What is the average cost of a data breach?

ESG's estimate is $30 to $150 per record but no one really knows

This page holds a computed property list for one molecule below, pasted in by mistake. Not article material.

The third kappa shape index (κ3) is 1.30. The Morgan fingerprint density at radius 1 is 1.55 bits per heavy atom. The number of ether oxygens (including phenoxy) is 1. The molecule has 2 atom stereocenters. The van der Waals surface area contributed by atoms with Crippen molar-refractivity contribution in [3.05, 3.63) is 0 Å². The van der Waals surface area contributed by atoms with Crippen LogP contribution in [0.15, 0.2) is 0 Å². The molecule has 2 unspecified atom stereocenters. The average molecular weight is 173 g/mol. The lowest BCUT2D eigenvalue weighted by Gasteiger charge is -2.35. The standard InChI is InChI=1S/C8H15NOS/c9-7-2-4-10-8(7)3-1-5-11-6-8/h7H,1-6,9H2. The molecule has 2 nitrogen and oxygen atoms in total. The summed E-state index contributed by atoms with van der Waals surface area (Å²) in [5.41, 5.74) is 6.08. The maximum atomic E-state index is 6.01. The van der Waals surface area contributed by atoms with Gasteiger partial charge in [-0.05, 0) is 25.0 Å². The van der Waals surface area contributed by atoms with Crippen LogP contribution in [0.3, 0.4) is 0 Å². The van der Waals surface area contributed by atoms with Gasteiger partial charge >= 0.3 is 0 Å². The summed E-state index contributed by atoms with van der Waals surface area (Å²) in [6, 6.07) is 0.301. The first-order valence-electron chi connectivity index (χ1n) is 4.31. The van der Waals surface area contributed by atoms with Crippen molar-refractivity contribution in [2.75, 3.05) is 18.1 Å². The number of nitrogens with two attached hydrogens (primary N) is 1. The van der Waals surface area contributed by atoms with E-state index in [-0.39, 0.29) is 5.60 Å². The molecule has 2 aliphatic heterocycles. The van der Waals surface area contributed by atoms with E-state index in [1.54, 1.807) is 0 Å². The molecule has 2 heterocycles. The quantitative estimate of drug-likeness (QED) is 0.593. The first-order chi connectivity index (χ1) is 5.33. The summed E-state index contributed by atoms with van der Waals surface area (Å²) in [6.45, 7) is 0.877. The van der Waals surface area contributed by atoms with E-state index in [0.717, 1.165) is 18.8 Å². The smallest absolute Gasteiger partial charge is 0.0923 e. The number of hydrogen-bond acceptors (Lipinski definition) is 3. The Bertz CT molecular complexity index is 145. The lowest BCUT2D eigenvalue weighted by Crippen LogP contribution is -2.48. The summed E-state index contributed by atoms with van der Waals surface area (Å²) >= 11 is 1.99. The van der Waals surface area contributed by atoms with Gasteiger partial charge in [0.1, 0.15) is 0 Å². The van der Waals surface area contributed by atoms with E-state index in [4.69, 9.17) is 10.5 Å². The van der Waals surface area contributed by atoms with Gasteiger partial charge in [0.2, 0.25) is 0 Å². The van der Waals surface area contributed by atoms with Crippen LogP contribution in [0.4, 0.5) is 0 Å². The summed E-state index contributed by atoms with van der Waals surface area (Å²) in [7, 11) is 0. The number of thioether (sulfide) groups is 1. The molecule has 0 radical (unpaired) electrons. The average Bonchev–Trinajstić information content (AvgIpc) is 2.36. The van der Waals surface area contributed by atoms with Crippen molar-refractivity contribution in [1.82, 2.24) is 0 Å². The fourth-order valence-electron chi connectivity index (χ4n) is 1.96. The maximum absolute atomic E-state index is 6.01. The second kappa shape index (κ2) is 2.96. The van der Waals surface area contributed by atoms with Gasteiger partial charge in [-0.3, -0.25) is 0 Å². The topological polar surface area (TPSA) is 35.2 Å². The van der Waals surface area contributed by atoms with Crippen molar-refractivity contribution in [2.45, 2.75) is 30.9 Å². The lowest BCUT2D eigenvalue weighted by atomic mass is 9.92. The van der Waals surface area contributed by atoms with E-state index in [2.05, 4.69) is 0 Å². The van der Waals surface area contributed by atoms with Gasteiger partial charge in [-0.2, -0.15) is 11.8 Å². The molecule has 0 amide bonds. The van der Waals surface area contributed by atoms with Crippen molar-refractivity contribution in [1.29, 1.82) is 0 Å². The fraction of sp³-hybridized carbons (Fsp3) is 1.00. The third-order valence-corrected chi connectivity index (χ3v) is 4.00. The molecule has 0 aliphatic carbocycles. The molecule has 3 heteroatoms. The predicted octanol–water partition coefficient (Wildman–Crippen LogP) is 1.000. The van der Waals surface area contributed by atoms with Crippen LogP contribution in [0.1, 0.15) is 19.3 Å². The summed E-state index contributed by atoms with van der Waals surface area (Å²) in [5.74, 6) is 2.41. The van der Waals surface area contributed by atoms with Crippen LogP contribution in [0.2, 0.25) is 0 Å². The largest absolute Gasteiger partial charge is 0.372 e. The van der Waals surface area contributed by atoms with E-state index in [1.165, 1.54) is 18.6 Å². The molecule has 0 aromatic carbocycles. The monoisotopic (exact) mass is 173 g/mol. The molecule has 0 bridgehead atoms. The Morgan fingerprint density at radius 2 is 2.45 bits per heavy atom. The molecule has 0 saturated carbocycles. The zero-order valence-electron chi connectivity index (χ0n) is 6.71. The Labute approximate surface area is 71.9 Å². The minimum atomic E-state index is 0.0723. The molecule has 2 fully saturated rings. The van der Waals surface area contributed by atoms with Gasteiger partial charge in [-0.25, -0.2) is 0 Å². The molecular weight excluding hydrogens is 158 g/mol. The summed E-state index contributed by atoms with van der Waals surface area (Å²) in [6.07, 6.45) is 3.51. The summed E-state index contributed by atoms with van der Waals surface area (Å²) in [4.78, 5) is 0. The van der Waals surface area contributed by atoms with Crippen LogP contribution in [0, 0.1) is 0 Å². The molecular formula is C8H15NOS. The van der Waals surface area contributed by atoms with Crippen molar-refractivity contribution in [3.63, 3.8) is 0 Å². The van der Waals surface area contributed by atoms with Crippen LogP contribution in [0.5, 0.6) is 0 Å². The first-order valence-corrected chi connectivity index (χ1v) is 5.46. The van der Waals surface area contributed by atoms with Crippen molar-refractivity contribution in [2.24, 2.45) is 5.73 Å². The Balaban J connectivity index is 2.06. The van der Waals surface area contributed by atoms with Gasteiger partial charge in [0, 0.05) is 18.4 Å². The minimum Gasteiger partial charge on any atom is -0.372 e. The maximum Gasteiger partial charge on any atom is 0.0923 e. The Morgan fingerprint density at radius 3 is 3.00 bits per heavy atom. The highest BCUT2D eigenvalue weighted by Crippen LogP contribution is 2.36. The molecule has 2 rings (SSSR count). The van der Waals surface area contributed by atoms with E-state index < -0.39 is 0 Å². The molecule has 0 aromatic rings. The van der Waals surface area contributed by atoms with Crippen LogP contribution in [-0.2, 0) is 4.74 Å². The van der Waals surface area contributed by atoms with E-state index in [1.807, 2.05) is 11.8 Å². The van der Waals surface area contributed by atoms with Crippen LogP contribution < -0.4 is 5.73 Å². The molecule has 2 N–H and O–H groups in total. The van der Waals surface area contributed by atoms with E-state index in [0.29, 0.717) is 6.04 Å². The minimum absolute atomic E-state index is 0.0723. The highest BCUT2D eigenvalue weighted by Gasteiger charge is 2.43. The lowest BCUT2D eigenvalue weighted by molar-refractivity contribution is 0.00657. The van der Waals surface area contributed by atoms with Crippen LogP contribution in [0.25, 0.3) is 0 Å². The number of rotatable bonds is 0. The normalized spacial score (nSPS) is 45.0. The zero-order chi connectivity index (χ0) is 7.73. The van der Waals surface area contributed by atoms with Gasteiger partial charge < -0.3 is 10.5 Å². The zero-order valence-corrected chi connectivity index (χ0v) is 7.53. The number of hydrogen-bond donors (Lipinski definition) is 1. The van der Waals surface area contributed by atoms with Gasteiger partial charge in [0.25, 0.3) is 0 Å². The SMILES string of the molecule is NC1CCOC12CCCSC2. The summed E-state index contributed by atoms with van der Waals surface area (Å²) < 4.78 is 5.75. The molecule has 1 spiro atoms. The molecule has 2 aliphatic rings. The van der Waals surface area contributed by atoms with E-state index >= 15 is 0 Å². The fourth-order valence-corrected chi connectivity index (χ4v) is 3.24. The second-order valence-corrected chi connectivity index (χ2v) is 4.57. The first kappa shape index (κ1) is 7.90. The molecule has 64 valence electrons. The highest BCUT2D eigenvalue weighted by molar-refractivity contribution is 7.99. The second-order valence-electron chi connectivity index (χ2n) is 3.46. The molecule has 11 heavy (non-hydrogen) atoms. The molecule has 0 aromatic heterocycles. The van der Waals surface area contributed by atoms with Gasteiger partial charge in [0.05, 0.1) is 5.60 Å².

We've all read the statistics about the number of publicly-disclosed breaches and the number of public records that were compromised along the way. Think TJX, Heartland Payment Systems, the U.S. Department of Veteran's Affairs, and you are talking well over 100 million records alone. So how much does a data breach cost an organization? Good question as there are a lot of moving parts. You have to notify the users via regular mail, pay penalties and legal fees, cover customers with credit protection, develop and execute a PR "crisis mode" initiative, etc. Obviously this can run into some real dough but exactly how much are we talking? Based on many, many anecdotal conversations, ESG continues to estimate a cost of between $30 to $150 per record. Why the range? The majority of breaches are small and local in the hundreds of lost records. When your local hospital is breached, the clean-up costs are a lot less than when it happens to Citigroup. We've also seen a pattern of costs actually going down. Why? Unfortunately, data breaches are an all-too frequent event. Large organizations and outside experts have gained experience and are more efficient now than they were a few years ago. In my opinion, a range of $30 to $150 is about as close as it gets but some companies try to get a bit more precise. In doing some recent research, I came across a report from the Ponemon Institute which claimed that the cost of a breach was actually $204 in 2009, up from $202 in 2008 and $197 in 2007. This data was gathered through in-depth interviews with 45 organizations that had experienced a data breach. A press release declared that the "cost rose to $204 per compromised record in 2009." Now I hear that this research project is pretty thorough, but I have a few problems with this data and hyperbole: 1. The Ponemon data is based on organizations that experienced data breaches where 5,000 to 101,000 records were compromised. The number of organizations that fit this profile is a fraction of the number of breaches where dozens or hundreds of records are compromised. As I indicated, the cost per record here tends to be much less so we can't really judge the real cost of a data breach without considering this much larger population. 2. With a sample size of 45, the margin of error is over 14% in the Ponemon study. This means that there is no statistical difference between $204 (2009), $202 (2008), and $197 (2007) (Note: Even the $182 in 2006 is in the same ballpark). To paraphrase former President George H. W. Bush, declaring that the "cost rose to $204 per compromised record in 2009," amounts to "voodoo research." Data breaches are a big and yes, a costly problem but I contend that it is nearly impossible to measure the real true cost of a breach. Ponemon deserves credit for trying but we need to be careful about generalizing or hyping the results of small restricted research efforts that focus on a subset of the population. After all, security professionals are paid to assess risk and recommend solutions, not offer Chicken Little scenarios with hat in hand.

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